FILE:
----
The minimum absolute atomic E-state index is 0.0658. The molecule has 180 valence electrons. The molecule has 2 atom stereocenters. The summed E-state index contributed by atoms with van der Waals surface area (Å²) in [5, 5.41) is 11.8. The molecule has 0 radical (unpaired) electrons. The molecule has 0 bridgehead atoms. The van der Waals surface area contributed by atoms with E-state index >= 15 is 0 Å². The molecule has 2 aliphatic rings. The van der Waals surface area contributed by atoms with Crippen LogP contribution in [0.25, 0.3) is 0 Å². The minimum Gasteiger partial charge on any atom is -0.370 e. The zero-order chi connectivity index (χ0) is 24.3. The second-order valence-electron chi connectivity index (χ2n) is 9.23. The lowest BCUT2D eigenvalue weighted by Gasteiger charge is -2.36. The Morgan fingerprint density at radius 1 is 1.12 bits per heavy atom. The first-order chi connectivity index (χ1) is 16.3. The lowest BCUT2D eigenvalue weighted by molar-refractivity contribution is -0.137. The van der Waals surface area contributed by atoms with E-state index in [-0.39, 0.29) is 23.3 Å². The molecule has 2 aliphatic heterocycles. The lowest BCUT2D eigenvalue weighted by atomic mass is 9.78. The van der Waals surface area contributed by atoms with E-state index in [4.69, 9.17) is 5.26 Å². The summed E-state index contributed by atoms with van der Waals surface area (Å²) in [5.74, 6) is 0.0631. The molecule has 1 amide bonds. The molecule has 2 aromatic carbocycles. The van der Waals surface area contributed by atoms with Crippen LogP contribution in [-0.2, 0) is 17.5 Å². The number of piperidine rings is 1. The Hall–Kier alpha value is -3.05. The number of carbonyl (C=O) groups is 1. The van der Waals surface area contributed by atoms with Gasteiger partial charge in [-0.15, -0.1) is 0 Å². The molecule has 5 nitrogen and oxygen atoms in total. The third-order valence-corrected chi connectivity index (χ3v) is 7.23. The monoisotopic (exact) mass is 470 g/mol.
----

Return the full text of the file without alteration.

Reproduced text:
The minimum absolute atomic E-state index is 0.0658. The molecule has 180 valence electrons. The molecule has 2 atom stereocenters. The summed E-state index contributed by atoms with van der Waals surface area (Å²) in [5, 5.41) is 11.8. The molecule has 0 radical (unpaired) electrons. The molecule has 0 bridgehead atoms. The van der Waals surface area contributed by atoms with E-state index >= 15 is 0 Å². The molecule has 2 aliphatic rings. The van der Waals surface area contributed by atoms with Crippen LogP contribution in [0.25, 0.3) is 0 Å². The minimum Gasteiger partial charge on any atom is -0.370 e. The zero-order chi connectivity index (χ0) is 24.3. The second-order valence-electron chi connectivity index (χ2n) is 9.23. The lowest BCUT2D eigenvalue weighted by Gasteiger charge is -2.36. The Morgan fingerprint density at radius 1 is 1.12 bits per heavy atom. The first-order chi connectivity index (χ1) is 16.3. The lowest BCUT2D eigenvalue weighted by molar-refractivity contribution is -0.137. The van der Waals surface area contributed by atoms with E-state index in [-0.39, 0.29) is 23.3 Å². The molecule has 2 aliphatic heterocycles. The lowest BCUT2D eigenvalue weighted by atomic mass is 9.78. The van der Waals surface area contributed by atoms with E-state index in [4.69, 9.17) is 5.26 Å². The summed E-state index contributed by atoms with van der Waals surface area (Å²) in [5.74, 6) is 0.0631. The molecule has 1 amide bonds. The molecule has 2 aromatic carbocycles. The van der Waals surface area contributed by atoms with Crippen LogP contribution in [-0.2, 0) is 17.5 Å². The number of piperidine rings is 1. The Hall–Kier alpha value is -3.05. The number of carbonyl (C=O) groups is 1. The van der Waals surface area contributed by atoms with Gasteiger partial charge in [-0.15, -0.1) is 0 Å². The molecule has 5 nitrogen and oxygen atoms in total. The third-order valence-corrected chi connectivity index (χ3v) is 7.23. The monoisotopic (exact) mass is 470 g/mol.